Winter Solstice is the moment the earth's axial tilt (23 degrees 26 minutes) points the furthest away from the Sun. Observed and celebrated since prehistoric times (as the ancient pagan or modern Wiccan holiday Yule, for example), in the northern hemisphere it marks the shortest day and longest night of the year and the official start of winter (thanks, we might not have noticed otherwise).  The Sun will rise and set as far south as it will for another year. There will be no Sunrise north of the Arctic Circle. These effects are reversed in the southern hemisphere. In recorded history Winter Solstice has been an auspicious holiday for many religions , most notably the Christian holiday Christmas, which has celebrated December 25th as the day of their savior's birth since the 4th century.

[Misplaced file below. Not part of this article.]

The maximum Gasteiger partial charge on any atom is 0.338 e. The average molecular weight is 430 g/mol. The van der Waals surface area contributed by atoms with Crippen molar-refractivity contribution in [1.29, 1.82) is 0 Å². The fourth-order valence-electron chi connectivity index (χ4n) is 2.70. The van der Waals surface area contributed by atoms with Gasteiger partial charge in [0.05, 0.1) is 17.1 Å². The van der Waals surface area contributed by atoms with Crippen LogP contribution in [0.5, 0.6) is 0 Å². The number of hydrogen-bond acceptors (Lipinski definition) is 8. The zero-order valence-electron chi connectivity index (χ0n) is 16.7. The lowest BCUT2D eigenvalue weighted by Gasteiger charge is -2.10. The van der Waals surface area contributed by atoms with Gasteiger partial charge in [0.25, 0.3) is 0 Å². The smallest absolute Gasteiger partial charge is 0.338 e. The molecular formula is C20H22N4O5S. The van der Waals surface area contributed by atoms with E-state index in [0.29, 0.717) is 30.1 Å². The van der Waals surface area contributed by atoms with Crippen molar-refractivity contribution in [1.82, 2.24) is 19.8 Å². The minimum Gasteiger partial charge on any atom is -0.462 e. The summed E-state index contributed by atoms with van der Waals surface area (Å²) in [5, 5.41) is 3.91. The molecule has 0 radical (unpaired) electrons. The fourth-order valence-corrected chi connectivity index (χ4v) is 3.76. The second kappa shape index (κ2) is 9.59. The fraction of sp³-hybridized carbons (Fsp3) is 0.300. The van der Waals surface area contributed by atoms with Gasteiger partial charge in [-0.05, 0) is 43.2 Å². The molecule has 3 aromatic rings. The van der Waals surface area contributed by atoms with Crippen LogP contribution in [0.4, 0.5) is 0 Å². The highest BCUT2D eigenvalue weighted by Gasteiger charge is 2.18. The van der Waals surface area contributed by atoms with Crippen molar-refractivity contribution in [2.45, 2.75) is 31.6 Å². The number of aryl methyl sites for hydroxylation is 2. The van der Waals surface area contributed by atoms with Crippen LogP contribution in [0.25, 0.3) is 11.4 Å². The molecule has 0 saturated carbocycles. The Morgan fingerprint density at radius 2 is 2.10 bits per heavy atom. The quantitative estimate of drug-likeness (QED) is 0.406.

Thursday, December 16, 2010

The Bravest Person in the Room

Was Ginger Littleton, the Panama City school board member who tried to fight back...


This week's hostage drama at the Bay City School Board meeting on Tuesday evening was illustrative in many ways - most of them bad.  There were examples of profound denial, lack of situational awareness, failure to take control of the scene, persons taking inappropriate action, the consequences of inaction, and one case of courageous action.

Clay Duke, the gun-wielding hostage-taker was clearly disordered.  He had a history of violence, criminality, and mental health issues.  His back story will no doubt be done to death, in lurid and ill-considered detail, by a sensation-seeking media in the days and weeks to come.  Perhaps we'll even learn why he still possessed firearms.